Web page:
The Institute of Medicine (IOM) released last week its second phase report on front-of-package labeling with mixed results for dairy. The report recommends calling out three nutrients to limit – saturated and trans fats, sodium and added sugars – along with serving size and calories for every food and beverage product. IDFA believes the proposed system is flawed because products also should flag nutrients to encourage to give consumers the complete nutrient profile.
The IOM committee recommended a three-point system based on certain eligibility criteria and the levels of saturated fat and trans fat, sodium and added sugars in the products. Each product would earn zero to three points, which could be displayed as checks or stars, to indicate how healthy it would be for consumers.
"Low-fat dairy products, which are recommended as nutrient-rich foods to encourage in the Dietary Guidelines for Americans, would receive a rating of only two stars while products devoid of positive nutrients, such as a diet soft drink, could receive three stars," said Cary Frye, IDFA vice president of regulatory and scientific affairs. "And most cheeses would receive no stars based on saturated fat levels. That demonstrates a very unbalanced approach to nutrition."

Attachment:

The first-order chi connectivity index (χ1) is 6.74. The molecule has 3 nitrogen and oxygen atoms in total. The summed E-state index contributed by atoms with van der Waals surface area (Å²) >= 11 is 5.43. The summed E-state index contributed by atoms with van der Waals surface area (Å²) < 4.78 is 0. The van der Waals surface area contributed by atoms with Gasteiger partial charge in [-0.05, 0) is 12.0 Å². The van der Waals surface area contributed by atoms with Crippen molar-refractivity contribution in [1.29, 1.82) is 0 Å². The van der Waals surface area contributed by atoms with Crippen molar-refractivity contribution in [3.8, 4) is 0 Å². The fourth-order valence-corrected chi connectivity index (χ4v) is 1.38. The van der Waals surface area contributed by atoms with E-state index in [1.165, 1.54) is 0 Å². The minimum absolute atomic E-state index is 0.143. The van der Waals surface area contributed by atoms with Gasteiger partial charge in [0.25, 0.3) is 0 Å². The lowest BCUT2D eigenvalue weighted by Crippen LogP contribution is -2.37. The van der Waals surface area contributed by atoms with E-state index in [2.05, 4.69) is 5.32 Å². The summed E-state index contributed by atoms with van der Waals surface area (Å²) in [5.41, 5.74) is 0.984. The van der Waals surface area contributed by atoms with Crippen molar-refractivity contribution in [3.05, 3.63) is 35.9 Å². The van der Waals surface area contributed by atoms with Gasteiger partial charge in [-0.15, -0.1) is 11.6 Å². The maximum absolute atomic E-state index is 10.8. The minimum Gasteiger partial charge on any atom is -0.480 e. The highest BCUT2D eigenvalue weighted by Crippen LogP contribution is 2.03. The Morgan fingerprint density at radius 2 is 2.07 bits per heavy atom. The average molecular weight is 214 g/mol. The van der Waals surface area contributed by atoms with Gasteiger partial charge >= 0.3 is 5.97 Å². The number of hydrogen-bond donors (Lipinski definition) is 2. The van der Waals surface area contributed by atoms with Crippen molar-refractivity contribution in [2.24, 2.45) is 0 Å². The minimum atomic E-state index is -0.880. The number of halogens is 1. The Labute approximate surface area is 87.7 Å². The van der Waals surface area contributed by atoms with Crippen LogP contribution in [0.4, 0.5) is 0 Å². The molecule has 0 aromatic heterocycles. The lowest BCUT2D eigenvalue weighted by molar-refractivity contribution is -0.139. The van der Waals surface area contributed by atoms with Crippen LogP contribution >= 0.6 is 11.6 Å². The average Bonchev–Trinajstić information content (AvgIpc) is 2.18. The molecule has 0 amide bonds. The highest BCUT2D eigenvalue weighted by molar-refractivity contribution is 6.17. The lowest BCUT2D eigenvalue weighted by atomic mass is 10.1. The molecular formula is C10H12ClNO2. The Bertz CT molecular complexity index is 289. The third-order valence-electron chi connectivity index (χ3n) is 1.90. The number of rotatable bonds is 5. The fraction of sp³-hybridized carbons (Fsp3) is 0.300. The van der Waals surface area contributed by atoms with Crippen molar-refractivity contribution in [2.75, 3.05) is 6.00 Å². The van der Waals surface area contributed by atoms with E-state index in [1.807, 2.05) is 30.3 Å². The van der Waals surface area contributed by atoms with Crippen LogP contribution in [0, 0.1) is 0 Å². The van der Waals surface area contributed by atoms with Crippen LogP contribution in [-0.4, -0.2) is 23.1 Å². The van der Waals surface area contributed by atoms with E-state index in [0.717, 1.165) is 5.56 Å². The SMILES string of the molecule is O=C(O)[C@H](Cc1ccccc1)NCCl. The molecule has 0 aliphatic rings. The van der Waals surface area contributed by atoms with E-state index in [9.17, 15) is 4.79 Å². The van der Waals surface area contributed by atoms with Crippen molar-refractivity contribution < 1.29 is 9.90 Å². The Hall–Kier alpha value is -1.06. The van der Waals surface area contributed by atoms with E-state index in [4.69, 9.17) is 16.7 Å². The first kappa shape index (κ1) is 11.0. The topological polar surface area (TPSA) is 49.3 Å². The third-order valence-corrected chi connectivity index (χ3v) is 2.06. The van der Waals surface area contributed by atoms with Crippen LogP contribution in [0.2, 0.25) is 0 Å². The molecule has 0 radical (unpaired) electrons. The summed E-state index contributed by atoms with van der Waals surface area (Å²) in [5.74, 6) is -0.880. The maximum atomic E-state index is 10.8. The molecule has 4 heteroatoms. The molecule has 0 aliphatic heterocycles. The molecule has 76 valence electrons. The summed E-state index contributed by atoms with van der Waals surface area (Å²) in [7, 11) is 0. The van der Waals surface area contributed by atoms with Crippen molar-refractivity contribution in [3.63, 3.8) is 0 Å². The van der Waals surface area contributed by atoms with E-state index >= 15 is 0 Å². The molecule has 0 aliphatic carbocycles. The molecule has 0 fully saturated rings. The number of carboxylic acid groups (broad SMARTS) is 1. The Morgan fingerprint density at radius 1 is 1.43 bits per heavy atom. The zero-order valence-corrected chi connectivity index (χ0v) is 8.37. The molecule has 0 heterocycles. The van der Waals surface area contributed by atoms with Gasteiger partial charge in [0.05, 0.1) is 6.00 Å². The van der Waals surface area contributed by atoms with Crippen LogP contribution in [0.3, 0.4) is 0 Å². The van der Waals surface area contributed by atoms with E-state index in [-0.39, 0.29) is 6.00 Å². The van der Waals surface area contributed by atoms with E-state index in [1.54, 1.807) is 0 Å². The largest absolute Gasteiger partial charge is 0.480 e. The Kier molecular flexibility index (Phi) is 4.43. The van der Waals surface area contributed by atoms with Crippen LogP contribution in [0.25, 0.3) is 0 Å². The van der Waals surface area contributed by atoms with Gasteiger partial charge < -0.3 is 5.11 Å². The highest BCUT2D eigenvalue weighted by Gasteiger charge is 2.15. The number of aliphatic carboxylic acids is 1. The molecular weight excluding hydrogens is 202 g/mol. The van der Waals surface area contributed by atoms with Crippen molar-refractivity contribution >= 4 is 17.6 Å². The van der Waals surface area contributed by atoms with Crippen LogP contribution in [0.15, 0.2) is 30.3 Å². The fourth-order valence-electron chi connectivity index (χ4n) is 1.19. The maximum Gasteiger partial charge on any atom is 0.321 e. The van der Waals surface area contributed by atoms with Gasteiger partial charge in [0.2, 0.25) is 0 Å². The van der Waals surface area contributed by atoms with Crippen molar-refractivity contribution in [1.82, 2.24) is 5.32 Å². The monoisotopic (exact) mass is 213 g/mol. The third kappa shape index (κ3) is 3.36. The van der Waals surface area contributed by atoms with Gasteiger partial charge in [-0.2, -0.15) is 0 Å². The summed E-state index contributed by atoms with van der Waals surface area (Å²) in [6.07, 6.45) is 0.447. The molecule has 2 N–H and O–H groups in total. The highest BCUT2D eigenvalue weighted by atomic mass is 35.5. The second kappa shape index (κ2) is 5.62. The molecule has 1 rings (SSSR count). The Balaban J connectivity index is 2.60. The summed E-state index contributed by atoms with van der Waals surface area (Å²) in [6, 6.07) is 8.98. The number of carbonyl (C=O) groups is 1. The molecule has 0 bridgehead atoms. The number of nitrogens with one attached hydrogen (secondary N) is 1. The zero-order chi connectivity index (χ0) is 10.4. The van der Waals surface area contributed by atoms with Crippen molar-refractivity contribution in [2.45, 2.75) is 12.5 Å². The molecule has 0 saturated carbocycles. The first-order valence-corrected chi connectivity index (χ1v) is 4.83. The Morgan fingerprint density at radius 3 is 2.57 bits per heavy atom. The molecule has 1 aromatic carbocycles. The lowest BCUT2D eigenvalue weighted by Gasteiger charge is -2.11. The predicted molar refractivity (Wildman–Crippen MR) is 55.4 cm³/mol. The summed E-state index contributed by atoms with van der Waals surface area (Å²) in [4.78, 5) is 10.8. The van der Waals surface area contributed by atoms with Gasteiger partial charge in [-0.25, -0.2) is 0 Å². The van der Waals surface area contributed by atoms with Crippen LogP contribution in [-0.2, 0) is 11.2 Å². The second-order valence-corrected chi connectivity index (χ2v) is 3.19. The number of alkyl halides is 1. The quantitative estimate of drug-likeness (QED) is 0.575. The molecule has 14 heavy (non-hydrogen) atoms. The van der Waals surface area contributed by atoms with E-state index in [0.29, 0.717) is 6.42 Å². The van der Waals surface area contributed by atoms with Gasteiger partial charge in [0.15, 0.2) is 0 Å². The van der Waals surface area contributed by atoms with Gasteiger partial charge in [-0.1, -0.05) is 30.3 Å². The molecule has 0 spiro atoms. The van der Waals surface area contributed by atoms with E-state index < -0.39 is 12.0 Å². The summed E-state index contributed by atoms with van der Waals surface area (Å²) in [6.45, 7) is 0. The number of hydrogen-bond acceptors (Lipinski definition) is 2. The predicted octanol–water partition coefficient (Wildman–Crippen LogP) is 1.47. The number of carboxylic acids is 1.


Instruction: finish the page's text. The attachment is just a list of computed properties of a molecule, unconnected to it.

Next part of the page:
IDFA Calls for Complete Profile
IDFA expressed its concern about the recommendations in a news release issued last Friday. IDFA encouraged FDA to provide a complete picture in an easy-to-understand format rather than the overly simplistic approach.
"It's important to note that these are only recommendations, so no labeling changes are imminent," said Frye. "However, IDFA is concerned that the Food and Drug Administration could use these recommendations at some point to develop a consistent front-of-package labeling approach for all foods and beverages in the United States. We will continue to urge FDA to make compliance with the federal system voluntary."
This report is the second phase of IOM's work on front-of-package labeling. Congress directed the Centers for Disease Control and Prevention to undertake a study with IOM, which released its first report last October. At the time, the IOM committee recommended highlighting only calorie, saturated fat, trans fat and sodium content, saying these nutrients can play a role in the development of obesity and heart disease.
For more information, contact Frye, IDFA vice president of regulatory affairs, at email@example.com.